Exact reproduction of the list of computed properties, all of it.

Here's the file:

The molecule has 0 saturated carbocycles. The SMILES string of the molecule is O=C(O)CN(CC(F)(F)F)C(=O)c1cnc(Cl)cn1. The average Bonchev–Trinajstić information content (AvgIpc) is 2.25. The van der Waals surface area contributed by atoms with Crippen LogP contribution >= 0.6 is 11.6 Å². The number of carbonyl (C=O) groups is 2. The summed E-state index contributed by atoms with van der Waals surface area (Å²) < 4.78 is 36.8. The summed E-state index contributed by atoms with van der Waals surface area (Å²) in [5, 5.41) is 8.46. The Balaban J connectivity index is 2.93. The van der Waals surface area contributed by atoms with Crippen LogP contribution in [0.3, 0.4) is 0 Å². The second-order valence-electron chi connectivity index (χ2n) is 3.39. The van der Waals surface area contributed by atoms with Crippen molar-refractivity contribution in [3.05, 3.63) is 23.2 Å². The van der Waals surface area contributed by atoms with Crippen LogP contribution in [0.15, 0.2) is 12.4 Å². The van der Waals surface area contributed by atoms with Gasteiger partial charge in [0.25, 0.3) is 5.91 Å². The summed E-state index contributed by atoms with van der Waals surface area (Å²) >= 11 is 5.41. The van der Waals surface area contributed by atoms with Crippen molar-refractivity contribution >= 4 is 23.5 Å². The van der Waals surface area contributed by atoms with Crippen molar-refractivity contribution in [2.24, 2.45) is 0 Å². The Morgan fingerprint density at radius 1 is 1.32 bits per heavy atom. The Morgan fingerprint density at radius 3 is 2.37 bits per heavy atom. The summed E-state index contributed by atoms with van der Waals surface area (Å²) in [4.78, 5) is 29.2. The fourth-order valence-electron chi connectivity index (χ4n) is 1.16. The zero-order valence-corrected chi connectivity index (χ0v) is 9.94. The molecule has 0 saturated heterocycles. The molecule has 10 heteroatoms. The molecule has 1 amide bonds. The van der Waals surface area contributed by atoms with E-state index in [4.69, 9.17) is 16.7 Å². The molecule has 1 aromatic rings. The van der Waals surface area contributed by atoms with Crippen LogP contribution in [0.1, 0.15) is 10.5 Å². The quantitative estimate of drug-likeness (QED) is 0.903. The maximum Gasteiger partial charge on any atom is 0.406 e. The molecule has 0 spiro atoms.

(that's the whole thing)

The molecule has 0 saturated carbocycles. The SMILES string of the molecule is O=C(O)CN(CC(F)(F)F)C(=O)c1cnc(Cl)cn1. The average Bonchev–Trinajstić information content (AvgIpc) is 2.25. The van der Waals surface area contributed by atoms with Crippen LogP contribution >= 0.6 is 11.6 Å². The number of carbonyl (C=O) groups is 2. The summed E-state index contributed by atoms with van der Waals surface area (Å²) < 4.78 is 36.8. The summed E-state index contributed by atoms with van der Waals surface area (Å²) in [5, 5.41) is 8.46. The Balaban J connectivity index is 2.93. The van der Waals surface area contributed by atoms with Crippen LogP contribution in [0.3, 0.4) is 0 Å². The second-order valence-electron chi connectivity index (χ2n) is 3.39. The van der Waals surface area contributed by atoms with Crippen molar-refractivity contribution in [3.05, 3.63) is 23.2 Å². The van der Waals surface area contributed by atoms with Crippen LogP contribution in [0.15, 0.2) is 12.4 Å². The van der Waals surface area contributed by atoms with Gasteiger partial charge in [0.25, 0.3) is 5.91 Å². The summed E-state index contributed by atoms with van der Waals surface area (Å²) >= 11 is 5.41. The van der Waals surface area contributed by atoms with Crippen molar-refractivity contribution >= 4 is 23.5 Å². The van der Waals surface area contributed by atoms with Crippen molar-refractivity contribution in [2.24, 2.45) is 0 Å². The Morgan fingerprint density at radius 1 is 1.32 bits per heavy atom. The Morgan fingerprint density at radius 3 is 2.37 bits per heavy atom. The summed E-state index contributed by atoms with van der Waals surface area (Å²) in [4.78, 5) is 29.2. The fourth-order valence-electron chi connectivity index (χ4n) is 1.16. The zero-order valence-corrected chi connectivity index (χ0v) is 9.94. The molecule has 0 saturated heterocycles. The molecule has 10 heteroatoms. The molecule has 1 amide bonds. The van der Waals surface area contributed by atoms with E-state index in [4.69, 9.17) is 16.7 Å². The molecule has 1 aromatic rings. The van der Waals surface area contributed by atoms with Crippen LogP contribution in [0.1, 0.15) is 10.5 Å². The quantitative estimate of drug-likeness (QED) is 0.903. The maximum Gasteiger partial charge on any atom is 0.406 e. The molecule has 0 spiro atoms.